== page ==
Teaching Place Value

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Fresh ideas for teaching place value! Write some riddles and use Base Ten Blocks for these fun number sense activities.

Kids know a lot about numbers when they enter school. However, their concepts are based mainly on a counting by ones approach.

To understand place value, children need to be taught the number sense behind groups of 10. It is possible to also show them that math is fun!

Recognition of equivalent numbers, regardless of the representation, is also critical in teaching children mathematics. Children with poor number sense do not have a conceptual framework of how the balur of numbers change with regards to their "place."



Teaching Place Value with Base Ten Blocks

To begin teaching place value, we have to start with understanding groups of ten.

According to NCTM standards, "Making a transition from viewing 'ten' as simply the accumulation of 10 ones to seeing it both as 10 ones and as 1 ten is an important first step for students toward understanding the structure of the base-ten number system."



Base Ten Blocks are the most useful tool for place value activities, and no classroom ought to be without them.

For the first 6-9 weeks of school I focus strictly on place value, and I rarely bring out another manipulative during that time.


The units represent 1, the longs represent the regrouping of 10 units for one 10, the flats represent the regrouping of 10 longs for 1000, and the cubes represent the regrouping of 10 flats for 10000.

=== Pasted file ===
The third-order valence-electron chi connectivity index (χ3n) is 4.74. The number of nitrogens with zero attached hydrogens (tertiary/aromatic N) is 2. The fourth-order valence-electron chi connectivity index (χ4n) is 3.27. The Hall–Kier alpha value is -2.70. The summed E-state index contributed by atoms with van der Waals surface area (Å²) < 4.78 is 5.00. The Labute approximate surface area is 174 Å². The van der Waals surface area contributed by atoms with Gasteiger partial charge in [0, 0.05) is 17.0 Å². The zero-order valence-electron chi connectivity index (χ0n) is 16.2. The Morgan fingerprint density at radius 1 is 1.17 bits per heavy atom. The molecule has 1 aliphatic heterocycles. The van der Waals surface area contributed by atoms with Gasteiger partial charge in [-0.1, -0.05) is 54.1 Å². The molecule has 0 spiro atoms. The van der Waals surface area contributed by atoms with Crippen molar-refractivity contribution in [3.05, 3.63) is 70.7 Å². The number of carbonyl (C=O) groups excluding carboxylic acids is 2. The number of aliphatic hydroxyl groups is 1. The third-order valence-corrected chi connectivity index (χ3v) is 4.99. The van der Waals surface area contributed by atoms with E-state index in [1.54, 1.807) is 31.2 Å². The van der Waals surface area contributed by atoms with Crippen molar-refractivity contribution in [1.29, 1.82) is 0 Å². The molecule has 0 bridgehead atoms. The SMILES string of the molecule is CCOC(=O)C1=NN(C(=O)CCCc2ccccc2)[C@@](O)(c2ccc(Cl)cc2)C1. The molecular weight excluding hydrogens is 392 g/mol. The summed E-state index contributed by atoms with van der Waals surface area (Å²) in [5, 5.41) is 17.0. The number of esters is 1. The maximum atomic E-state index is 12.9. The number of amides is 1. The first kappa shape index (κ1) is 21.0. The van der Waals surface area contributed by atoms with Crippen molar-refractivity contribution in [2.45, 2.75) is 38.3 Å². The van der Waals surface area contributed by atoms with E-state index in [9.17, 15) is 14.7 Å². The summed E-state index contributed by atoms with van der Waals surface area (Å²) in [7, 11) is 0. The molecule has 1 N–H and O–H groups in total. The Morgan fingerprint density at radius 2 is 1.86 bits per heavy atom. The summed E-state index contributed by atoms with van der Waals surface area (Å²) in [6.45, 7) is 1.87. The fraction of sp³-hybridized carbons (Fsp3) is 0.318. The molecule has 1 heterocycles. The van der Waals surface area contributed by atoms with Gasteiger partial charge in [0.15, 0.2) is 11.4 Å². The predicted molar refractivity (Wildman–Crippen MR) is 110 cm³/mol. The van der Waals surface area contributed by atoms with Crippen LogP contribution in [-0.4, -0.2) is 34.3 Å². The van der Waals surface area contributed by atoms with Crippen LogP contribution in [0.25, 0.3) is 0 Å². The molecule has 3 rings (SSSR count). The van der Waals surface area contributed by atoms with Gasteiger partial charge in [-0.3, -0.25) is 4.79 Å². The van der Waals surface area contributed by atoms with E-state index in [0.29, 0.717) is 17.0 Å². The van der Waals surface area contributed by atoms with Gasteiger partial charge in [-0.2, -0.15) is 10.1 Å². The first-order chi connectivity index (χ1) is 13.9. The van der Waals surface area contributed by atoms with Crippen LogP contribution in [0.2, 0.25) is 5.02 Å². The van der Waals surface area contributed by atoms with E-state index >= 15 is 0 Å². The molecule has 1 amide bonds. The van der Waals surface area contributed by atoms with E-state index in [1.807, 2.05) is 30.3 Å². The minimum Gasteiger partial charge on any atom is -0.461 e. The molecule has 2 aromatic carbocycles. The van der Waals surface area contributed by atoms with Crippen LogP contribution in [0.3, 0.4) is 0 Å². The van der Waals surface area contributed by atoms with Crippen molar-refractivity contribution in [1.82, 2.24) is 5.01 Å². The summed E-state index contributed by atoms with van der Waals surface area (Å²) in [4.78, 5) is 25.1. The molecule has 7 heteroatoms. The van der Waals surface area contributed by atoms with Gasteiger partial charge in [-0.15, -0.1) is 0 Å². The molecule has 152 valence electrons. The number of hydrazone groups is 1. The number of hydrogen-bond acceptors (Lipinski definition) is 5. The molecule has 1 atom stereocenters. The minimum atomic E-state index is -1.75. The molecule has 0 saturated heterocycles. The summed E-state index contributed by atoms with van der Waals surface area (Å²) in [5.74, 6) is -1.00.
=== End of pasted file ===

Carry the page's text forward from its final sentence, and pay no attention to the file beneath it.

Base Ten Blocks are also proportional, which means they are a concrete, physical representation of groups of 10.


Customer and Banker

When you start teaching place value using Base Ten blocks, begin with a simple lesson of exchanging units for longs. This is regrouping. Two students can work together, one as the banker and one as the customer.

The customer rolls four dice, takes that number of units and counts them out in front of the banker, writing the total number of units on the place value chart. Then the units are put into groups of 10 and the banker takes the units and gives the customer one long for each group. The number is recorded again on the sheet, but this time as longs and units.

Once students have mastered exchanging units for longs, introduce a flat. Begin with only flats and longs and use the recording sheet.

Bring units back into the lesson at another time (you do not want to introduce two new math concepts at once - just work with the idea of exchanging longs for flats, then introduce units to longs to flats).



Guess the Mystery Number

Another way of teaching place value is to play math games like Guess the Mystery Number. All students will need a place value mat and Base 10 blocks. The objective is for students to understand that they must regroup their Base 10 blocks to figure out the mystery number.

For example, tell them to take 12 units and 4 longs. Working with a partner, they will need to physically regroup the blocks by exchanging 10 units for one long. They record the number in their math journals (52). You can differentiate teaching place value with this game by including flats and making it necessary to regroup in two places, such as 15 units, 9 longs and 2 flats (305).

Note: This activity is best done after students have a solid grasp of groups within a base 10 number system.



More Place Value Activities

A free download of games and activities is right here for you, along with 6 ideas for teaching place value that your students will go home raving about! 


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